By Michael Moynihan, Croke Park
TURNS out they fooled us all. Cork put All-Irelands back to back yesterday, repeating the results of 1986 and 1990 by replicating the Cork style of old.
For the last couple of years, hurling neocons in the deep south have lamented the loss of the direct ball, sacrificed for the new running game. Yesterday Croke Park hosted a revival of that old-time religion, and there was no shortage of believers. Rumours that the Cork full-forward line might not go grey with age waiting for the ball yesterday were circulating on Leeside earlier in the week, and they were proved right.
Exhibit A for the conversion was Ben O'Connor's goal: Diarmuid O'Sullivan attacked the ball and found space in front of the Galway goal with his quick delivery. Ben O'Connor had a lot to do, cutting towards the corner flag as Ollie Canning bore down on him with uncharitable intent, but the Newtownshandrum man's finish was immaculate.
"We were trying to get the ball into the full-forward line faster," said O'Connor after the game.
"We'd done a good bit of speed work in training and we decided to concentrate on getting the ball in that bit faster. That might be only a split-second faster, but it all counts. We didn't abandon our game plan altogether, we only hit the long ball when it was the right thing to do."
If that surprised spectators, the second half was often Old Testament Cork Hurling. Selector Ger Cunningham, the keeper in 1986 and 1990, must have been nodding in approval of his successor's strategy after the break, because Donal Óg Cusack simply bombed the ball into the heart of the Galway defence. With Tom Kenny and Jerry O'Connor rampaging forward, Galway began to crack, pressed back until they were defending the D on the 21 from aerial assault. Against another midfield pairing, Galway might have survived, but Kenny and O'Connor ran so far so fast, their boots must keep travelling around the dressing-room when their owners hit the showers.
It would be unfair to say it was all Cork at Croke Park yesterday. Galway are a coming side, and they had enough possession to win yesterday, but the old saw about losing one to win one was never more apt. Derick Hardiman, for instance, was terrific, winning ball after ball, but he didn't always have a purpose to his delivery. Put that down to lack of composure, and if Galway want to find out how to take that extra step they could do worse than consulting the team which lost the 2003 hurling final.
Ben O'Connor acknowledged as much: "A lot of us are playing in our fourth final, and our third in a row. That experience stands to you, and maybe we were that little bit cuter than Galway on the day."
Cork also had leadership in every line. As expected, the Tribesmen started full of fire, and Cork were thankful that Brian Corcoran was on hand to show that while form is temporary, real class is perpetual. His exit in the semi-final and slow recovery from injury were worrying for Cork, and the big man's early industry yesterday helped to give his team-mates focus in the opening exchanges.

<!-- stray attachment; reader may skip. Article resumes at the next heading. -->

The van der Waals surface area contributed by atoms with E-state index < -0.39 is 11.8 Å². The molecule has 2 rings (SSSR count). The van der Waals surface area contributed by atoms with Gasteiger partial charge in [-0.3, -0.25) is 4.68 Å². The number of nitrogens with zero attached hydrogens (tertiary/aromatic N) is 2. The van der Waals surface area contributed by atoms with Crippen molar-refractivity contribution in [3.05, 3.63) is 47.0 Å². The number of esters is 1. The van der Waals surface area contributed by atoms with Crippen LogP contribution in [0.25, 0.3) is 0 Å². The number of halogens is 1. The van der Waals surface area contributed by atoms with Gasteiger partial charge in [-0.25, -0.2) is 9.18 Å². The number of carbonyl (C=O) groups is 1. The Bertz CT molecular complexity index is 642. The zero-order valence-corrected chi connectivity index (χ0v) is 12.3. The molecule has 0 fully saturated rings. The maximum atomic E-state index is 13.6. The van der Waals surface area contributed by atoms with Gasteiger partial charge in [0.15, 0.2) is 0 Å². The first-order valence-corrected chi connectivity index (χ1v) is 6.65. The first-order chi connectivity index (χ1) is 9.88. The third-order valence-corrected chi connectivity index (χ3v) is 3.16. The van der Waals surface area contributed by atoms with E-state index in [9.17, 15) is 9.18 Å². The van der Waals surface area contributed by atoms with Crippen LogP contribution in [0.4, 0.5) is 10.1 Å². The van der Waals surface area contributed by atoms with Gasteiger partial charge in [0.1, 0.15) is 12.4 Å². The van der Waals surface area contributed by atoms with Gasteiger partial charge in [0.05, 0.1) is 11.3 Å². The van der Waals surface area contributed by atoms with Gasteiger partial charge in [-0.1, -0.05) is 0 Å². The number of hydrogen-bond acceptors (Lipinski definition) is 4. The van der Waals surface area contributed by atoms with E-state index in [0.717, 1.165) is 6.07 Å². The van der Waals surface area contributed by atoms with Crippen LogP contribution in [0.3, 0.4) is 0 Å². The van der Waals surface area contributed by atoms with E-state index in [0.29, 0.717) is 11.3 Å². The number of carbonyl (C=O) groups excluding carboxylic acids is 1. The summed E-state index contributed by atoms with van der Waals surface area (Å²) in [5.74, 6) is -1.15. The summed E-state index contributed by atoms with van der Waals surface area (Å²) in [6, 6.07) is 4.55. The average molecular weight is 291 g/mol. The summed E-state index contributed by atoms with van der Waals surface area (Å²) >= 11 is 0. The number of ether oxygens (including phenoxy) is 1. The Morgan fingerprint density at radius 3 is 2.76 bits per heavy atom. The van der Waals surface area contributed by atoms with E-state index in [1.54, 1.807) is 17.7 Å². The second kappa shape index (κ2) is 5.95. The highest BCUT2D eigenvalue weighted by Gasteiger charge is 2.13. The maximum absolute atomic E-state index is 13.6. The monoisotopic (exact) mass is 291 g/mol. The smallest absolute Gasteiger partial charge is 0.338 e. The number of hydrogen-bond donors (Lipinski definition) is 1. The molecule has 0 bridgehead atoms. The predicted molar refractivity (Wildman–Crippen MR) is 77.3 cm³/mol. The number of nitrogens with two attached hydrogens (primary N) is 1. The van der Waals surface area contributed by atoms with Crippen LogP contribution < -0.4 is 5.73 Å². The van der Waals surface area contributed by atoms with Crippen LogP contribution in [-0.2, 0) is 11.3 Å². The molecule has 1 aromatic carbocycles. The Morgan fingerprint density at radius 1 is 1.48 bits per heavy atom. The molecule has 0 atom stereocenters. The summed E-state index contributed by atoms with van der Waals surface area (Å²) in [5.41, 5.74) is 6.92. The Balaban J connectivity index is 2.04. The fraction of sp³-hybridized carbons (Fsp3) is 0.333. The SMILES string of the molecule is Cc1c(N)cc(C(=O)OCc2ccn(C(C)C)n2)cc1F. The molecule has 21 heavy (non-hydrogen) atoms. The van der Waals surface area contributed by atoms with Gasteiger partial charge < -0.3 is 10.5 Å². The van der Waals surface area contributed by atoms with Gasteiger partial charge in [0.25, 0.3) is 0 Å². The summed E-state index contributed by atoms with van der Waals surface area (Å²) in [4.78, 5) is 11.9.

At the other end of the field, Donal Óg Cusack was immense. As always the Cloyne man quarter-backed the defence, if that's not a contradiction, but he also made terrific saves. After O'Connor's goal, Galway ranged forward in search of a riposte, and Alan Kerins' shot would have beaten most keepers. Not Cusack. In the second half he was even better, at one point killing a ball going over the bar before working it outfield for Ben O'Connor to give Cork a valuable two-point swing. As a cameo of belief in one's ability, it spoke volumes, and other players kept the faith also. Joe Deane was beaten for three balls in a row at one stage in the second half but the Killeagh man still had the grit after that to point a free from the sideline: belief.
SIGNIFICANTLY, Cork players who went into the game, if not under a cloud then at some slight risk of precipitation, made huge contributions - Ronan Curran had his best game of the year, as did Timmy McCarthy.
Eventually, Cusack was beaten; he stopped a Richie Murray shot from close range, but Damien Hayes nudged the rebound home, under Diarmuid O'Sullivan's retreating legs. You don't have to break the net to score a goal, but Hayes' effort barely broke a stroll as it trickled over, inhaled by the sizeable Galway contingent on the Hill.
Even then, Cork refused to panic. John Gardiner had a free within his range - just - after the Galway goal, and he nailed it. Belief. The game started to slip from Galway slowly, little omens everywhere; Ollie Canning, heroic throughout, had a clearance intercepted by Ben O'Connor for a point. Liam Donoghue's puck-outs began to drop into John Gardiner's baseball mitt of a left hand. With 10 minutes left, Cork took over and strangled their opponents.
When the final whistle went, Sean Óg Ó hAilpin walked up the steps, and during his passionate speech as gaeilge, the roller-coaster ride this Cork side and its fans have taken was brought into focus. Three years ago, they were beaten well by Galway, but Cork reinvented themselves. They have become a great team, overcoming strikes and stand-offs, controversies and collisions, departures and developments, affirming the power of the red jersey throughout.
Cork hurling. It's okay to believe.